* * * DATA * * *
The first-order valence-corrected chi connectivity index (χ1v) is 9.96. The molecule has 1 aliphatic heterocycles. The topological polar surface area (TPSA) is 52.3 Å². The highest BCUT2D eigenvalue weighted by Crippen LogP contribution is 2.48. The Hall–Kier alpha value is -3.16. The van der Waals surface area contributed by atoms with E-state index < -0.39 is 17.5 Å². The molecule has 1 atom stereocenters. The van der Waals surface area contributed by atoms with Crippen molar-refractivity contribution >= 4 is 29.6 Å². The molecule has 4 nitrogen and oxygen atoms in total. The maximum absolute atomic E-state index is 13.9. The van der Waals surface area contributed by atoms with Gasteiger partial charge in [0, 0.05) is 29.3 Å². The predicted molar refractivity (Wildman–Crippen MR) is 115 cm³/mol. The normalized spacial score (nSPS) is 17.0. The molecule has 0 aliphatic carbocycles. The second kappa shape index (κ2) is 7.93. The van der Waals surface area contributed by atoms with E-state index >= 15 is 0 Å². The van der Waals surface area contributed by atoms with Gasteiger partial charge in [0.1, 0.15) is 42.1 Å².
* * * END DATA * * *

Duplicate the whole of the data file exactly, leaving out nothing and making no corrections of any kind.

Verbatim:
The first-order valence-corrected chi connectivity index (χ1v) is 9.96. The molecule has 1 aliphatic heterocycles. The topological polar surface area (TPSA) is 52.3 Å². The highest BCUT2D eigenvalue weighted by Crippen LogP contribution is 2.48. The Hall–Kier alpha value is -3.16. The van der Waals surface area contributed by atoms with E-state index < -0.39 is 17.5 Å². The molecule has 1 atom stereocenters. The van der Waals surface area contributed by atoms with Crippen molar-refractivity contribution >= 4 is 29.6 Å². The molecule has 4 nitrogen and oxygen atoms in total. The maximum absolute atomic E-state index is 13.9. The van der Waals surface area contributed by atoms with Gasteiger partial charge in [0, 0.05) is 29.3 Å². The predicted molar refractivity (Wildman–Crippen MR) is 115 cm³/mol. The normalized spacial score (nSPS) is 17.0. The molecule has 0 aliphatic carbocycles. The second kappa shape index (κ2) is 7.93. The van der Waals surface area contributed by atoms with E-state index >= 15 is 0 Å². The van der Waals surface area contributed by atoms with Gasteiger partial charge in [0.1, 0.15) is 42.1 Å².